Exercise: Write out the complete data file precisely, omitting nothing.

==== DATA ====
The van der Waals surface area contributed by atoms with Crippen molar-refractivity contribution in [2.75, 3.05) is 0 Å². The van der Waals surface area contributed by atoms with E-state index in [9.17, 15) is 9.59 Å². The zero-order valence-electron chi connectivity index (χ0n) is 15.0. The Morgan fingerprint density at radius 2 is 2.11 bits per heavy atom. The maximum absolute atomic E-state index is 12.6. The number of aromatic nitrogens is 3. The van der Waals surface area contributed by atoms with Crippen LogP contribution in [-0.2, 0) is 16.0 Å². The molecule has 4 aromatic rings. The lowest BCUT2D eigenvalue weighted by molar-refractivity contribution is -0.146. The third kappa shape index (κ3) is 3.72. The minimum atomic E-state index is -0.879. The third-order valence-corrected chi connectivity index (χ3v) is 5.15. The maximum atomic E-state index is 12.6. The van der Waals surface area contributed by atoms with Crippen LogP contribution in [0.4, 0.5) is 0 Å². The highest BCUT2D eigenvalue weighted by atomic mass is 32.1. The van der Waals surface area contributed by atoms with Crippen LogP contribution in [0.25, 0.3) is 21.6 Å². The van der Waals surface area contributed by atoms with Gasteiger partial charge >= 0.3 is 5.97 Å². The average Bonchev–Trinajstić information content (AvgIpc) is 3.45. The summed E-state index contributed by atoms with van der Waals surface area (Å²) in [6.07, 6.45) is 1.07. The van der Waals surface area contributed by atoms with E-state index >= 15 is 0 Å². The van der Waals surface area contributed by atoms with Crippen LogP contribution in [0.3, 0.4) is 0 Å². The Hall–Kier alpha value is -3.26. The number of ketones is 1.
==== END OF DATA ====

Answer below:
The van der Waals surface area contributed by atoms with Crippen molar-refractivity contribution in [2.75, 3.05) is 0 Å². The van der Waals surface area contributed by atoms with E-state index in [9.17, 15) is 9.59 Å². The zero-order valence-electron chi connectivity index (χ0n) is 15.0. The Morgan fingerprint density at radius 2 is 2.11 bits per heavy atom. The maximum absolute atomic E-state index is 12.6. The number of aromatic nitrogens is 3. The van der Waals surface area contributed by atoms with Crippen LogP contribution in [-0.2, 0) is 16.0 Å². The molecule has 4 aromatic rings. The lowest BCUT2D eigenvalue weighted by molar-refractivity contribution is -0.146. The third kappa shape index (κ3) is 3.72. The minimum atomic E-state index is -0.879. The third-order valence-corrected chi connectivity index (χ3v) is 5.15. The maximum atomic E-state index is 12.6. The van der Waals surface area contributed by atoms with Crippen LogP contribution in [0.4, 0.5) is 0 Å². The highest BCUT2D eigenvalue weighted by atomic mass is 32.1. The van der Waals surface area contributed by atoms with Crippen LogP contribution in [0.25, 0.3) is 21.6 Å². The van der Waals surface area contributed by atoms with Gasteiger partial charge >= 0.3 is 5.97 Å². The average Bonchev–Trinajstić information content (AvgIpc) is 3.45. The summed E-state index contributed by atoms with van der Waals surface area (Å²) in [6.07, 6.45) is 1.07. The van der Waals surface area contributed by atoms with E-state index >= 15 is 0 Å². The van der Waals surface area contributed by atoms with Crippen LogP contribution in [0.3, 0.4) is 0 Å². The Hall–Kier alpha value is -3.26. The number of ketones is 1.